Indicators 210-216 can be illuminated by the message generator and/or decoder in footswitch 202 to indicate that certain functions and/or selections are active, and additionally or alternatively, can indicate a status of information received or ready to be communicated to the light-system 112. For example, if indicator 210 is illuminated, the user can be alerted that the message generator is in a paused state meaning that finger positions from the first stringed instrument are being received and held in queue, waiting for the user to toggle (via foot-activated button 206) to output the next finger position played on the first instrument 104. Indicator light 212 can be illuminated to indicate to the user that the MIDI device is in a tuning mode rather than a playing mode. Those are only examples and those skilled in the art will appreciate that there may be more or less indicators, each alerting a user of a state or operating selection of the decoder and/or message generator.
Input selection push-buttons 218-224 can be used to provide binary or other inputs. Although push-buttons 218-224 are illustrated as push buttons, in other embodiments that can be virtually any device that is capable of providing an input, and indeed, they need not provide only binary input (e.g., on and off), but rather, can be multi-selector capable of multiple positions, each position a discrete input. Such is the case where multiple-position switches are used. In any event, input selection push-buttons illustrated correspond to operational selections of the apparatus, for example, to enable or disengage the MIDI device, operating in right-hand or left-hand mode, place the light-system in operating or off mode, and to generate signals to the light-system in real time or change the indicator lights only when requested, or to allow a user to manipulate the light of the light-system 112. Of course, those are just examples, and others will be appreciated by those skilled in the art.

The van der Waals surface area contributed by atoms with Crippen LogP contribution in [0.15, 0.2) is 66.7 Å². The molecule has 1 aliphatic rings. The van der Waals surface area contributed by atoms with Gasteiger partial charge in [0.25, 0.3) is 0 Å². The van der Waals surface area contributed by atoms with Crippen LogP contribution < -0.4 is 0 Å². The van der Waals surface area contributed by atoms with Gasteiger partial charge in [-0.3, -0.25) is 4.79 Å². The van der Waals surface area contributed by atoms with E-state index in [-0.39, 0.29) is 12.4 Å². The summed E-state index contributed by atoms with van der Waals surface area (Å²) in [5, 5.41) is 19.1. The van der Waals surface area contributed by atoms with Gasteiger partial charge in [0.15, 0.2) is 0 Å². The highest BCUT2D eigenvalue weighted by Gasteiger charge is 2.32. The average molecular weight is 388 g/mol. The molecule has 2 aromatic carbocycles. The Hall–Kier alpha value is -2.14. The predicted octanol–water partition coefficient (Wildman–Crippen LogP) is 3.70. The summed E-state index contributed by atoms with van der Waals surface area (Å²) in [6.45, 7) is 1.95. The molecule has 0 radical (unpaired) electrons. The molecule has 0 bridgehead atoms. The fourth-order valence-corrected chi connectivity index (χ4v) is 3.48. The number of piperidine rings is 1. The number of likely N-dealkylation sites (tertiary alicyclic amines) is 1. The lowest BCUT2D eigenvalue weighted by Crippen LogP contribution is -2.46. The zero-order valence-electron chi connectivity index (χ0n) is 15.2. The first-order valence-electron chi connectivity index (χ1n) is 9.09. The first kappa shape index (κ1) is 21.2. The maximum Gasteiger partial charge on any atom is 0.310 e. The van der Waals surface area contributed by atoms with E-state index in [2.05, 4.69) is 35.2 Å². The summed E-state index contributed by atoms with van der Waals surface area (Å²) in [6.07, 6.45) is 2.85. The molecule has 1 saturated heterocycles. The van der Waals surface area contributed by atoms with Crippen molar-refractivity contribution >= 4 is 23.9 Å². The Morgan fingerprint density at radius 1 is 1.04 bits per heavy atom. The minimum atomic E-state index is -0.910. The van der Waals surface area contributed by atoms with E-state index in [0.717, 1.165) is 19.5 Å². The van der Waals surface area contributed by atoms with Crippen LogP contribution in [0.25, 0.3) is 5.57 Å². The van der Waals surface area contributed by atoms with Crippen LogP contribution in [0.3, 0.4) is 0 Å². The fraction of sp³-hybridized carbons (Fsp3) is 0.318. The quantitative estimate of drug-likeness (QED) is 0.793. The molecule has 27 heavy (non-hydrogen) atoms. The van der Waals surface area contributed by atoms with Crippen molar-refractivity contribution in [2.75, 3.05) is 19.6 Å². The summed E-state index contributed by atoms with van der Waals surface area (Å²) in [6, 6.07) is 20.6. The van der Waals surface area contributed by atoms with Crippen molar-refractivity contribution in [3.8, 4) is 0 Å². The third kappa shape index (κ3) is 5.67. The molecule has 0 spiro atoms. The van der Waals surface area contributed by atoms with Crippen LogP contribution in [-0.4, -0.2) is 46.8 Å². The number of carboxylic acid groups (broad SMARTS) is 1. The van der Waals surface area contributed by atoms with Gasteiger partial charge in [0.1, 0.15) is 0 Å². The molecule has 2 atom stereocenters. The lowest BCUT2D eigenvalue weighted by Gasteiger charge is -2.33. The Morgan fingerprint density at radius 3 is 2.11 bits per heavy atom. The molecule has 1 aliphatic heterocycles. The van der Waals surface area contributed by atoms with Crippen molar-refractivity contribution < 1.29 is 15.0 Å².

Footswitch 202 can be powered via power cord 226 that is illustrated as a standard power cord suitable for providing household voltage and current to the footswitch 202, although in one embodiment a transformer type plug is provided where the footswitch 202 requires a lower voltage, e.g., a 12 volt system. Alternatively, footswitch 202 can be powered by internal or external batteries, although such arrangement can restrict operating duration due to power considerations.
The step of decoding 506 involves detecting vibrating strings 512 for producing string data, filtering the string data 514, identifying notes 516 based on the string data and generating metrics 518 based on the notes played. Although the steps can be implemented using a wide variety of methods, as illustrated, they are described herein to provide an understanding of a high-level method for decoding music played on a stringed instrument.